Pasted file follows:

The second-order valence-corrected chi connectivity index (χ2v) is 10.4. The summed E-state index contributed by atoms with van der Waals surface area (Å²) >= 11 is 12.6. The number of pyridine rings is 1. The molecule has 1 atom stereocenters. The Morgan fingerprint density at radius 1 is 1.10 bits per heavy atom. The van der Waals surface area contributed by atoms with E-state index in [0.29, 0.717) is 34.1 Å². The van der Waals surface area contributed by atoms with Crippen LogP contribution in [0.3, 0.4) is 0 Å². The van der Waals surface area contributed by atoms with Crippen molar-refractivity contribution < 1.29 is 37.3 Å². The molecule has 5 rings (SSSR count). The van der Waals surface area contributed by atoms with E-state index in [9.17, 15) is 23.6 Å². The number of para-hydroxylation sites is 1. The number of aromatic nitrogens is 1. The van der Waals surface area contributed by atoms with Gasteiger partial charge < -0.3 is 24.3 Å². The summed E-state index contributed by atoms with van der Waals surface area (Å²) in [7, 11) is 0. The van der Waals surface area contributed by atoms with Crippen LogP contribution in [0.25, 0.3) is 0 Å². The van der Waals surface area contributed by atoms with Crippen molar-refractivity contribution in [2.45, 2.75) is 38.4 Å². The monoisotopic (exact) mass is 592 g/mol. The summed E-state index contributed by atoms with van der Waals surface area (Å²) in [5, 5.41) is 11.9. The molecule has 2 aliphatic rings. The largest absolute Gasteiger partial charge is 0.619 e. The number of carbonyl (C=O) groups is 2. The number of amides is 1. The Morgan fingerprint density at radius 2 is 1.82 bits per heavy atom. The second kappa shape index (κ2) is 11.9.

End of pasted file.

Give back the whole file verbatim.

The second-order valence-corrected chi connectivity index (χ2v) is 10.4. The summed E-state index contributed by atoms with van der Waals surface area (Å²) >= 11 is 12.6. The number of pyridine rings is 1. The molecule has 1 atom stereocenters. The Morgan fingerprint density at radius 1 is 1.10 bits per heavy atom. The van der Waals surface area contributed by atoms with E-state index in [0.29, 0.717) is 34.1 Å². The van der Waals surface area contributed by atoms with Crippen LogP contribution in [0.3, 0.4) is 0 Å². The van der Waals surface area contributed by atoms with Crippen molar-refractivity contribution < 1.29 is 37.3 Å². The molecule has 5 rings (SSSR count). The van der Waals surface area contributed by atoms with E-state index in [9.17, 15) is 23.6 Å². The number of para-hydroxylation sites is 1. The number of aromatic nitrogens is 1. The van der Waals surface area contributed by atoms with Gasteiger partial charge < -0.3 is 24.3 Å². The summed E-state index contributed by atoms with van der Waals surface area (Å²) in [7, 11) is 0. The van der Waals surface area contributed by atoms with Crippen LogP contribution in [0.25, 0.3) is 0 Å². The van der Waals surface area contributed by atoms with Crippen molar-refractivity contribution in [2.45, 2.75) is 38.4 Å². The monoisotopic (exact) mass is 592 g/mol. The summed E-state index contributed by atoms with van der Waals surface area (Å²) in [5, 5.41) is 11.9. The molecule has 2 aliphatic rings. The largest absolute Gasteiger partial charge is 0.619 e. The number of carbonyl (C=O) groups is 2. The number of amides is 1. The Morgan fingerprint density at radius 2 is 1.82 bits per heavy atom. The second kappa shape index (κ2) is 11.9.